Normality tests, i.e., univariate and multivariate normality tests, with reference to the values of skewness and kurtosis of the observed variables, were conducted in this study to test the assumption of normality in SEM. Many of the observed indicators in this study were measured using four to 6-point Likert-type scales. Although Likert scales are technically ordinal, it is considered a common and acceptable practice, especially in the social sciences, to treat their measurements as interval (Kinnear and Taylor 1991; Malhotra 1996). As such, they were treated as continuous variables to conduct the tests for normality.
Given the data in this study, ML was selected as the estimation method for this analysis. First of all, ML is the default estimation technique in LISREL and is more widely used than other estimation methods, like generalized least squares and full information maximum likelihood methods (Anderson and Gerbing 1988; Baumgartner and Homburg 1996; Diamantopoulos and Siguaw 2000). Second, ML is robust against violations of the multivariate normality assumption and consistently yields efficient estimation when sample sizes are sufficiently large (Anderson and Gerbing 1988; Diamantopoulos and Siguaw 2000). Alternatively, asymptotically distribution-free (ADF) methods, i.e., methods that make no assumptions on the distribution of the variables, like weighted least squares (WLS), could be used. These methods, however, were not used as they can be problematic with large sample sizes (Diamantopoulos and Siguaw 2000).
In practice, the observed variables may often reveal some significant p-values for both kurtosis and skewness, in both univariate and multivariate normality tests, which could suggest a potential violation of normality. Given the assumption of multivariate normality in SEM, this could pose a problem. However, according to Bollen (1989), ML is robust against violations of the multivariate normality assumption with large sample sizes, which may be the case in this analysis. It is also important to note, as Barnes et al. (2001) point out, that data from Likert scales are rarely normally distributed in practice, and that, for all practical purposes, ML remains the best possible method for estimation. Given the distributions for the observed variables in this study not being wildly non-normal and the robustness of ML estimation for large sample sizes, it was decided to not transform the data into normalized scores nor use ADF estimation methods.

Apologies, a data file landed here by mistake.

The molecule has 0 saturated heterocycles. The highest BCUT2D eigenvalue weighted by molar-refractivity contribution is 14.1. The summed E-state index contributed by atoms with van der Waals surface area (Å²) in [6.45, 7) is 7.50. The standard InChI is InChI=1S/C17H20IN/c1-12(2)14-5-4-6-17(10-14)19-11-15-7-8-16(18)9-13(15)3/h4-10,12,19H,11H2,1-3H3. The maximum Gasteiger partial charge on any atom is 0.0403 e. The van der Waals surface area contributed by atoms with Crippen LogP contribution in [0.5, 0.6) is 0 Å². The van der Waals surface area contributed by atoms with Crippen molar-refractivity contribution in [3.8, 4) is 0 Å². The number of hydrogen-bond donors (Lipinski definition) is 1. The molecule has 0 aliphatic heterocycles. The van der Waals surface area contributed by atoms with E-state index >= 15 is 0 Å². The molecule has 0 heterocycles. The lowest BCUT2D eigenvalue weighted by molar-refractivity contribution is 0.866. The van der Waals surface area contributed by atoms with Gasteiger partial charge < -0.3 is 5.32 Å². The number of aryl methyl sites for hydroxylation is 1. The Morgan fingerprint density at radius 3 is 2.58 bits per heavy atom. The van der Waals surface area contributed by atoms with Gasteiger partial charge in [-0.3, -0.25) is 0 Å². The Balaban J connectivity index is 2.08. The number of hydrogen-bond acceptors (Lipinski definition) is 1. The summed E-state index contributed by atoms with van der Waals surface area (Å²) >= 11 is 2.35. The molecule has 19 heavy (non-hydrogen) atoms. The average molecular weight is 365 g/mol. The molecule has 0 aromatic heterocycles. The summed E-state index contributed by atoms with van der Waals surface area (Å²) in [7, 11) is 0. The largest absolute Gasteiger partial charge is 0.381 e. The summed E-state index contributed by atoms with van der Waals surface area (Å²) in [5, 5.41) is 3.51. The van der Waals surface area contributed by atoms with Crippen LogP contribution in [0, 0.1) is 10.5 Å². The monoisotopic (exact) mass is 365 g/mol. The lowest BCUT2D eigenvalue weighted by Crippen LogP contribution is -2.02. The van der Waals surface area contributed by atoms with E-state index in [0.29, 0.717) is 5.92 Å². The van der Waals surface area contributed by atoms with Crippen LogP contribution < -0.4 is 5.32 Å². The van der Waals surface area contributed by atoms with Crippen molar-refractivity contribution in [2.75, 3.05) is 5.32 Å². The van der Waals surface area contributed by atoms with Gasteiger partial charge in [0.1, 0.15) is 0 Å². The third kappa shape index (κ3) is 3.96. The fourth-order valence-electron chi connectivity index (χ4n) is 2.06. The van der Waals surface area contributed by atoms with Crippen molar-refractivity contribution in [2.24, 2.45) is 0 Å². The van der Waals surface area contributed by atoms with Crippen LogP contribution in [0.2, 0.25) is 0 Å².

In terms of model evaluation, the χ 2 (chi-square) statistic and a group of descriptive goodness-of-fit indices were used. The chi-square fit index is highly sensitive to sample size and the hypothesized model is likely to be rejected when the sample size is large, even though the discrepancy between the sample and model covariance matrices may be small (Fan et al. 1999; Fan and Wang 1998). For this reason, several widely used descriptive goodness-of-fit indices were used to assess model fit. These included the normed chi-square (χ 2/df) and the root mean square error of approximation (RMSEA), which are relatively independent of sample size. When sampling weights are applied, LISREL 8.80 only provides RMSEA for the model fit index. RMSEA is a parsimonious fit index that evaluates the overall discrepancy in model-to-data fit while also taking into account the model’s simplicity. RMSEA values of .05 or less, as a rule of thumb, were considered as indicating a good fit (Cudeck and Browne 1993; Hoyle 1995). Hu and Bentler (1999) suggested a cutoff of .06 to show good fit. Cudeck and Browne (1993) reported that RMSEA values less than .08 indicate an adequate model fit and less than .05 indicate a good fit. Normed chi-square values less than 5 were considered to be acceptable (Kline 2005). The validity and reliability of all the variables in the model were also assessed using construct validity, error variances, indicator reliability, Cronbach’s alpha (internal consistency), and construct reliability.
To check for violations of assumptions required for SEM, tests for univariate normality and multicollinearity were performed. In the test of univariate normality for continuous variables using the PRELIS program (Jöreskog and Sörbom 2002), skewness and kurtosis values for each observed variable were inspected. Two of the observed variables in this analysis revealed significant p values (p > .05) for skewness, and none were significant for kurtosis. With more significant p-values for skewness than kurtosis, there was more of a potential problem with the former. This can be problematic because of the normality assumption in SEM. However, according to Bollen (1989), this violation is mitigated when large sample sizes are used, which was the case in this analysis. In terms of kurtosis, absolute kurtosis values of more than 3.0 can affect the fit of the model (Kline 2005). There were no absolute kurtosis values greater than 3.0, suggesting no severe deviations from normality.